Republicans schedule first presidential debate, but there’s no guarantee Trump will attend

Former President Donald Trump at the Grimes Community Complex Park in Des Moines, Iowa.
Former President Trump with campaign volunteers at the Grimes Community Complex Park in Des Moines, Iowa.
(Charlie Neibergall / Associated Press)

The first 2024 Republican presidential debate will be held Aug. 23, the Republican National Committee announced Friday, with a second debate the following night should it be needed.

The RNC also detailed the criteria that will be used for candidates to qualify for the debate stage, including a pledge to support the eventual Republican presidential nominee. That requirement could keep some candidates off the stage, including former President Trump, who hasn’t committed to supporting the nominee if he doesn’t emerge from the primary. Trump also has questioned why he would participate since he holds a commanding lead in GOP primary polls.

The debate will be held in Milwaukee, which also will be the site of the party’s nominating convention next year. It’s a nod to the importance of the battleground state of Wisconsin, which is likely to be key to a presidential victory again in 2024.


“The RNC is committed to putting on a fair, neutral, and transparent primary process and the qualifying criteria set forth will put our party and eventual nominee in the best position to take back the White House come November 2024,” RNC Chairwoman Ronna McDaniel said.

The list of candidates vying to face President Biden next year has been growing. In addition to Trump, the field includes Florida Gov. Ron DeSantis, former U.N. Ambassador Nikki Haley, South Carolina Sen. Tim Scott, former Arkansas Gov. Asa Hutchinson and businessman Vivek Ramaswamy. Other candidates expected to get into the contest soon include former Vice President Mike Pence, ex-New Jersey Gov. Chris Christie and North Dakota Gov. Doug Burgum.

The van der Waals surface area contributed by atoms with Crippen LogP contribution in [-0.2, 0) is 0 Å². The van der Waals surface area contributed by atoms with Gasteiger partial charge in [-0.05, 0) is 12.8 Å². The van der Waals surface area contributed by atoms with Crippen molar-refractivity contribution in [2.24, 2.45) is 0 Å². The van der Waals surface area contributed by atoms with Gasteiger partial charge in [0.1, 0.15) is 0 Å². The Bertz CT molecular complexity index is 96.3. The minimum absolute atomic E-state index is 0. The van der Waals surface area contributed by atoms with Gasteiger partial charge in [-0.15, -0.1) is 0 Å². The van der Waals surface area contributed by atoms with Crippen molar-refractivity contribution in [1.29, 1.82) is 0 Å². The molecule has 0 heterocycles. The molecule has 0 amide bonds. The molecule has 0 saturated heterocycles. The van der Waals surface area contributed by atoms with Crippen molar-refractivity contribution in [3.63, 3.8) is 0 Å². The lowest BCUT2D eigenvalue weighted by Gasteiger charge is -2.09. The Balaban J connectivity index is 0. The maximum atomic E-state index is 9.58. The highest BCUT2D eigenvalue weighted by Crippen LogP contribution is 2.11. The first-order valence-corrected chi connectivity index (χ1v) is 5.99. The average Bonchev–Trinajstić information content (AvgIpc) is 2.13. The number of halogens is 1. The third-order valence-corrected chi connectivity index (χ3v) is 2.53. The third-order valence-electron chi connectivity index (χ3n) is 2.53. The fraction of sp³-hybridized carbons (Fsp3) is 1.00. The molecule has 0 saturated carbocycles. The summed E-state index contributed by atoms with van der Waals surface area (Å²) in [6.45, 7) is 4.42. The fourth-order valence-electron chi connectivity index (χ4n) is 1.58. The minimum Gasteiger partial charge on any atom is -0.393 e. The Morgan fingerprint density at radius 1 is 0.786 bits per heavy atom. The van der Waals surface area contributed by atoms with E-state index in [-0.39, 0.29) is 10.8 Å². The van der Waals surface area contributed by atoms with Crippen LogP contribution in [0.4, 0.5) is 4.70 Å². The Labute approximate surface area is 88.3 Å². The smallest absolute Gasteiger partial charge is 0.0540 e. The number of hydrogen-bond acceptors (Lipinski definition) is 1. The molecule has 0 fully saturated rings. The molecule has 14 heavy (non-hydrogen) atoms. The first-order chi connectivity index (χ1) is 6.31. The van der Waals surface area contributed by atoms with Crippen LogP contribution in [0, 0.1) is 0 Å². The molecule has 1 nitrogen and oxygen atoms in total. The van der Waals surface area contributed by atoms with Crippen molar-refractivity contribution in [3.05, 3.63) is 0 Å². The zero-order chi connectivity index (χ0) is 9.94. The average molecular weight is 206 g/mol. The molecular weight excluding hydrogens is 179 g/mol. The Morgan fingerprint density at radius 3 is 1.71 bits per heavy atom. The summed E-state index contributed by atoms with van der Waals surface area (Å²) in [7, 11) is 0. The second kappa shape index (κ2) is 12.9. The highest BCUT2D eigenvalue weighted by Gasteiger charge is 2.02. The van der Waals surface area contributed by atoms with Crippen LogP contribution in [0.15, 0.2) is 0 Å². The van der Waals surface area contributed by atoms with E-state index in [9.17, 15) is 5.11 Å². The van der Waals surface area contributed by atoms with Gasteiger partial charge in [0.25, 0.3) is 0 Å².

The debate stage can provide the largest audience yet for many presidential hopefuls, but it also can trip up candidates. Already, there have been questions about which candidates will take part and what rules the RNC would impose in order to participate.

Trump has said so far that he wouldn’t promise to support the nominee if someone else wins the nomination, telling radio host Hugh Hewitt, “It would have to depend on who the nominee was.”

Ronna McDaniel has become the longest-serving leader of the Republican National Committee since the Civil War.

Jan. 28, 2023

Christie, who plans to launch his campaign in New Hampshire next week, has said he would never support Trump as the party’s 2024 nominee, as he did in 2016. “No way,” he told Axios in March. Advisers did not immediately respond to questions about how Christie would handle the pledge, given his opposition to Trump.


Hutchinson, also a Trump critic, said Friday he plans to be on the debate stage. But he criticized the RNC for requiring the “loyalty oath,” saying the pledge should be only that a participant won’t run as a third-party candidate.

“The RNC should have minimal criteria for the debates in the early stages of this campaign,” Hutchinson said. “More choices are better.”

To participate in the Aug. 23 debate in Milwaukee, candidates must have received campaign contributions from 40,000 unique donors — a relatively high number aimed at winnowing the field. Hutchinson was critical, saying it “benefits candidates who generate online donations through extreme rhetoric and scare tactics.”

Among other criteria, they also must receive at least 1% support in three national polls or 1% in two national polls and 1% in early state polls from two separate states. Those states are Iowa, New Hampshire, Nevada and South Carolina. The polls must meet certain requirements to be recognized by the RNC.

Candidates also must sign a pledge agreeing not to participate in any non-RNC-sanctioned debate during the election cycle.

The RNC said criteria for future debates may include higher thresholds for polling and fundraising. Future dates have not been set.

Associated Press reporter Jill Colvin contributed to this report.